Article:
Shany van den Berg: An artist emerges out of the fires from her past

A few works from Shany van den Berg’s solo exhibition which will open at the Everard Read Cape Town tomorrow.

A few works from Shany van den Berg’s solo exhibition which will open at the Everard Read Cape Town tomorrow.

Published Oct 2, 2017


On the upper reaches of Shany van den Berg’s kitchen wall hangs a small painting of red flames.

It is kind of out of sync with the slick monochrome décor of her stylish pad. Yet it is probably the most important feature of her home as it marks the end of a life she once led, as well as heralding a new beginning, leading to the one she lives now.

This seemingly arbitrary painting is also pivotal to understanding her new solo exhibition opening at the Everard Read Cape Town tomorrow.

Titled (in)filtration of time it consists of a diverse mix of works ranging from portraits, hanging installation pieces, a few sculptures and books. The latter consists of drawings, and artworks she committed to making every day for a year in the run-up to the exhibition.

“It was hectic at first,” she recalled.

“It would be 11.30pm and I would realise I only had half an hour left to do it. Now I don’t have to make the time, it chooses me.”

Over time as the drawings accumulated and the monthly “books” or journals emerged and started to take on a uniform look, she felt more confident about the undertaking, which echoed her commitment to being an artist.

They function as documents of her creative thoughts, her life and the events that stood out each day. There is a drawing of Zuma, her grandchild and a snapshot a friend sent via WhatsApp.

I suspect there are images somewhere in it of flames too, for however much Van den Berg’s art appears to deal with the fleetingness of life, its ebb and flow, she returns to that day, 24 years ago when she arrived at her home in Paarl to find it burning to the ground.

She wasn’t sure if her three children were trapped inside and, having lost her parents months earlier, she sharply felt in that moment she stared at the flames licking at the walls of her home, she had lost everything. 

Later, recalling that day, circling the trauma of it, she would paint the flames.

“They were red, like roses. I was terrified and scared but there was beauty there too that I could not help but admire as a visual person,” she said.

Fortunately, her children were safe and had escaped the burning home. However, she lost her worldly goods, the mementoes from her youth, barring a small shell, which she recovered later when she waded through the ashes of her old home.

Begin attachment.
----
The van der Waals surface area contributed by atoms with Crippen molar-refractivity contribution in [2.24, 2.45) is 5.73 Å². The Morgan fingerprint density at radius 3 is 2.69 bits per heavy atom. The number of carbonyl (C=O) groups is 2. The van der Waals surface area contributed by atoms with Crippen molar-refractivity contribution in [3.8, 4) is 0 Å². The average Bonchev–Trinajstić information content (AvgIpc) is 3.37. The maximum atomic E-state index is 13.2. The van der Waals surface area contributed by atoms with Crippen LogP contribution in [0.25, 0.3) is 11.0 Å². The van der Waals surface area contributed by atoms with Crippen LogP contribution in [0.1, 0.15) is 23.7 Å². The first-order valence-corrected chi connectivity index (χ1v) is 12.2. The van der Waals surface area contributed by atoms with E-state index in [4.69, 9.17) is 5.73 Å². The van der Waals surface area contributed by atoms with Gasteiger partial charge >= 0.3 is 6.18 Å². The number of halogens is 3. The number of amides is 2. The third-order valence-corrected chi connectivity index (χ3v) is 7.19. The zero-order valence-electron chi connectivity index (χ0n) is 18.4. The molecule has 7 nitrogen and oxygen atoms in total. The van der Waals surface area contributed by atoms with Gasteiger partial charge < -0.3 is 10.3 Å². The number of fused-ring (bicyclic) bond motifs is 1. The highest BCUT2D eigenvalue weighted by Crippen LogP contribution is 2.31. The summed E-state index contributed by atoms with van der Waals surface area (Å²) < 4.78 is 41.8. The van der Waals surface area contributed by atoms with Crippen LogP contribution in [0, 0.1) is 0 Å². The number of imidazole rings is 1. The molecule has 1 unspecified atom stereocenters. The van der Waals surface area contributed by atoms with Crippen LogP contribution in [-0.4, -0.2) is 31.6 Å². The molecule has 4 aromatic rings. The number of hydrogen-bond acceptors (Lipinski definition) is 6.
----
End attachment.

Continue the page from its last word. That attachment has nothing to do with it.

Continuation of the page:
The shell motif appears in paintings and drawings - in one work it is depicted large in a self-portrait.

Van den Berg’s psyche was shaken by the fire.

“I went into a catatonic stage, for a year and half. It was part of post traumatic stress syndrome,” she said.

She found solace in drawing and making art, a pursuit she had enjoyed as a child.

It was a passion she would have pursued professionally had her father not disapproved. Growing up in the small town of Riversdale in the ’60s, art wasn’t viewed as a career option. While boys became lawyers or doctors, girls were channelled into nursing. 

Van den Berg followed an expected path, she married a lawyer, had children and became a nurse despite being ill-suited to a medical profession.

“I kept passing out. The matron said: ‘go get yourself another job’. I was good with sitting with people. I do get a lot of energy from people. But I was very frustrated for many years.”

After the fire, Van den Berg rebuilt her life into one of her own choosing.

Not only did an artist emerge in the process, but a more confident and independent woman - she grew apart from her husband, finally divorcing him and forging a life of her own. 

She was willing to entertain many selves, female incarnations. This is reflected in a body of works characterised by layers of silhouetted female forms.

The works present bodies inside bodies, selves, giving birth to other selves or multiple selves. These female figures are derived from multiple sources including her old medical books and fashion magazines. 

She relished in decontextualising these ideal figures, presenting fixed stereotypes of women turning them into anonymous ones. This may be linked to the way she has challenged the role and life set for women.

“Take Kate Moss (the model) now. When I cut her out it is just Kate Moss and then I trace it onto linen and it becomes a form that I can work with,” she said.

Her fixation with historical artefacts is perhaps not unexpected given she lost her belongings. This manifests in her choice of materials in the figure works: linen used to make bags during the World War II era retrieved from an attic in Belgium. She also uses old maps as the veritable canvas for the works.

In this way these female figures are irretrievably connected to the past. They are free from it too, in the sense that they are in constant movement and there are no visual markers rooting them in time. 

They leave a trace too, as Van den Berg has cunningly turned the canvas with their negative shapes into hanging and installation works, offering patterns defined by the absence of bodies.

If Van den Berg’s life story is anything to go by, this tragedy or loss has delivered them at place where they can reinvent themselves, choose their context, their lives. 

They will do so with the knowledge, however, that whatever they create will only be fleeting. 

Sponsored text by Corrigall & Co. (in)filtration of time shows at Everard Read Cape Town until October 31.

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